DEAR BOB: What percentage of my monthly income can I afford for my mortgage payment? I am buying my first home. My only debt is a car payment with a balance of about $2,500 – Doc R.

DEAR DOC: The answer depends on your mortgage lender. Some conservative old-fashioned lenders say a home buyer’s principal and interest mortgage payment should not exceed 28 percent to 33 percent of gross family income. They also specify total debt payments should not exceed 36 percent of household income.

Purchase Bob Bruss reports online.

But many other lenders allow mortgage payments up to 40 percent, occasionally even 50 percent, of household income if there isn’t much other debt, as in your situation.

FHA and VA mortgages usually also offer quite liberal qualifications. I suggest you discuss your situation with at least a half dozen local mortgage lenders to get pre-approved in writing. Then you will know for sure the maximum mortgage available.


DEAR BOB: Thanks for confirming, a few weeks ago, my opinion of the Internet mortgage lenders. I foolishly applied to refinance with a major Internet lender whose name is widely advertised. The whole procedure was a scam. The quoted interest rate was never available, although I promptly filled out the paperwork and cooperated 100 percent. It took over six weeks just to get approval “subject to appraisal.” The final interest rate was a half percent above the original quoted rate. I then told the lender to “get lost.” Now the lender threatens to sue me for the appraisal fee, even though it was just a “drive-by windshield appraisal.” Do you think I should pay the $375 appraisal fee? – Norman W.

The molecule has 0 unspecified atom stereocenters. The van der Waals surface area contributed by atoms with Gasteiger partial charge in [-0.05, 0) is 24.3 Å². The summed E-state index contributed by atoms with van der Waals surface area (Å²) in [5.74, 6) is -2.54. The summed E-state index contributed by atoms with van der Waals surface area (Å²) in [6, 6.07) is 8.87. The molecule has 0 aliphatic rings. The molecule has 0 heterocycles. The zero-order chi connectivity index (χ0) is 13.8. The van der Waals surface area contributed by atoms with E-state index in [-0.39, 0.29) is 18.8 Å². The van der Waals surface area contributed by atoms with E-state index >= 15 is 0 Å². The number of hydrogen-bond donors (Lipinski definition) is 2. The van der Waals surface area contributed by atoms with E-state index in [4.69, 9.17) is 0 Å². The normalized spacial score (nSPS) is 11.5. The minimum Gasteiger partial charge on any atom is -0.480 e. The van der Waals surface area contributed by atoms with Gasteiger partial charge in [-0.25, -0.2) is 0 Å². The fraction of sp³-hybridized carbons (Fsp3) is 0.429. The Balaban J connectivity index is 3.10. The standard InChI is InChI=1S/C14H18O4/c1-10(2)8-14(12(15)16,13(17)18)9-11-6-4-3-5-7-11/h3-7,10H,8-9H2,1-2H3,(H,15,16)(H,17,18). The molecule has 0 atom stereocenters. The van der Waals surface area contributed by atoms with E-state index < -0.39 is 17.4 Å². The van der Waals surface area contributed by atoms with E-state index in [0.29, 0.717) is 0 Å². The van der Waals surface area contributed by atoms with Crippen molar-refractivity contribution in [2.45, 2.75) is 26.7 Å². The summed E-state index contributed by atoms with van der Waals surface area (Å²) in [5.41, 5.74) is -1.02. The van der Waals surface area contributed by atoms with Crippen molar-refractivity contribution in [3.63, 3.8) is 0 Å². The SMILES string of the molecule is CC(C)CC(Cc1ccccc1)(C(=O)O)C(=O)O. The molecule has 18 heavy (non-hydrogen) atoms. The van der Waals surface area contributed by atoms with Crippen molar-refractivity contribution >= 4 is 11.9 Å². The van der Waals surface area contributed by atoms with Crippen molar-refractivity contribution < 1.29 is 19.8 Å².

DEAR NORMAN: No. You should be suing that Internet lender for fraud, misrepresentation, and breach of contract. Be sure to report the events to the lender’s state or federal regulator. Dishonest lenders like that give the honest mortgage lenders a bad image.


DEAR BOB: My 32-year-old daughter recently became a widow. She can no longer afford her home. The church next door wants to buy her home but is not willing to pay the balance on her mortgage. They say the house is worth less. What can she do to avoid foreclosure? She and her three children will be moving in with us – Nancy S.

DEAR NANCY: The circumstance you describe is called a “short sale.” That means the property is worth less than its mortgage balance.

You or your daughter should phone the mortgage lender, ask to speak with a supervisor, and explain the situation. Or you might prefer to write a letter to the lender, explaining the circumstances, and enclosing a copy of the church’s purchase offer for less than the mortgage balance.

The mortgage lender will probably have the house appraised. If the appraiser agrees the house is worth less than the mortgage balance, the lender might agree to a “short sale” to the adjoining church. Smart lenders realize a short sale loss is usually better than letting the property go to foreclosure sale and taking a bigger loss.

The new Robert Bruss special report, “10 Easy Profit Opportunities for Home and Investment Property Owners,” is now available for $4 from Robert Bruss, 251 Park Road, Burlingame, CA 94010 or by credit card at 1-800-736-1736 or instant Internet download at Questions for this column are welcome at either address.

(For more information on Bob Bruss publications, visit his
Real Estate Center


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